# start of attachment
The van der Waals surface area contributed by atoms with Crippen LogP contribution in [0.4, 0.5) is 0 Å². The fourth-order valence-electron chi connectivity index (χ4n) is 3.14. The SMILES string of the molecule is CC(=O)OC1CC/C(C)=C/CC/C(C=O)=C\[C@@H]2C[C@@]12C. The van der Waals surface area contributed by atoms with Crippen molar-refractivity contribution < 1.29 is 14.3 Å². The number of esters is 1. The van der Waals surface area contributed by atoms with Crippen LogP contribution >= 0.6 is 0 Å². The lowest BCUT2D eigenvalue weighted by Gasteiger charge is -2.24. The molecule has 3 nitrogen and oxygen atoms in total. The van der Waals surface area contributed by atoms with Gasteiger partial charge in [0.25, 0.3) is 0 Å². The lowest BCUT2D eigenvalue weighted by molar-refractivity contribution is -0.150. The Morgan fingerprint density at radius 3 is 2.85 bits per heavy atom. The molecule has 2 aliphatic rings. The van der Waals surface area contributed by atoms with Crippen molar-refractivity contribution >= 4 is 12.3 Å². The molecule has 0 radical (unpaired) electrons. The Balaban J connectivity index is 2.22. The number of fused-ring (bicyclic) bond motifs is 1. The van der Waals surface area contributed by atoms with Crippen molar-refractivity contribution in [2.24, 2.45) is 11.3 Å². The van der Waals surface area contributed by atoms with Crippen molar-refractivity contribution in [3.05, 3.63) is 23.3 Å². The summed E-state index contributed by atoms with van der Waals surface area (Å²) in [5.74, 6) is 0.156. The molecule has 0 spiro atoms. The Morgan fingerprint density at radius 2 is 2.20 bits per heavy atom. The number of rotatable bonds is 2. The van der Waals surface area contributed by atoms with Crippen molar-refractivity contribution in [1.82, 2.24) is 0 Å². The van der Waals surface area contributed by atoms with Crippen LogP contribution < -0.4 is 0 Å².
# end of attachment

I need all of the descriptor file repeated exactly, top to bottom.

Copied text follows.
The van der Waals surface area contributed by atoms with Crippen LogP contribution in [0.4, 0.5) is 0 Å². The fourth-order valence-electron chi connectivity index (χ4n) is 3.14. The SMILES string of the molecule is CC(=O)OC1CC/C(C)=C/CC/C(C=O)=C\[C@@H]2C[C@@]12C. The van der Waals surface area contributed by atoms with Crippen molar-refractivity contribution < 1.29 is 14.3 Å². The number of esters is 1. The van der Waals surface area contributed by atoms with Crippen LogP contribution >= 0.6 is 0 Å². The lowest BCUT2D eigenvalue weighted by Gasteiger charge is -2.24. The molecule has 3 nitrogen and oxygen atoms in total. The van der Waals surface area contributed by atoms with Gasteiger partial charge in [0.25, 0.3) is 0 Å². The lowest BCUT2D eigenvalue weighted by molar-refractivity contribution is -0.150. The Morgan fingerprint density at radius 3 is 2.85 bits per heavy atom. The molecule has 2 aliphatic rings. The van der Waals surface area contributed by atoms with Crippen molar-refractivity contribution >= 4 is 12.3 Å². The molecule has 0 radical (unpaired) electrons. The Balaban J connectivity index is 2.22. The number of fused-ring (bicyclic) bond motifs is 1. The van der Waals surface area contributed by atoms with Crippen molar-refractivity contribution in [2.24, 2.45) is 11.3 Å². The van der Waals surface area contributed by atoms with Crippen molar-refractivity contribution in [3.05, 3.63) is 23.3 Å². The summed E-state index contributed by atoms with van der Waals surface area (Å²) in [5.74, 6) is 0.156. The molecule has 0 spiro atoms. The Morgan fingerprint density at radius 2 is 2.20 bits per heavy atom. The number of rotatable bonds is 2. The van der Waals surface area contributed by atoms with Crippen molar-refractivity contribution in [1.82, 2.24) is 0 Å². The van der Waals surface area contributed by atoms with Crippen LogP contribution < -0.4 is 0 Å².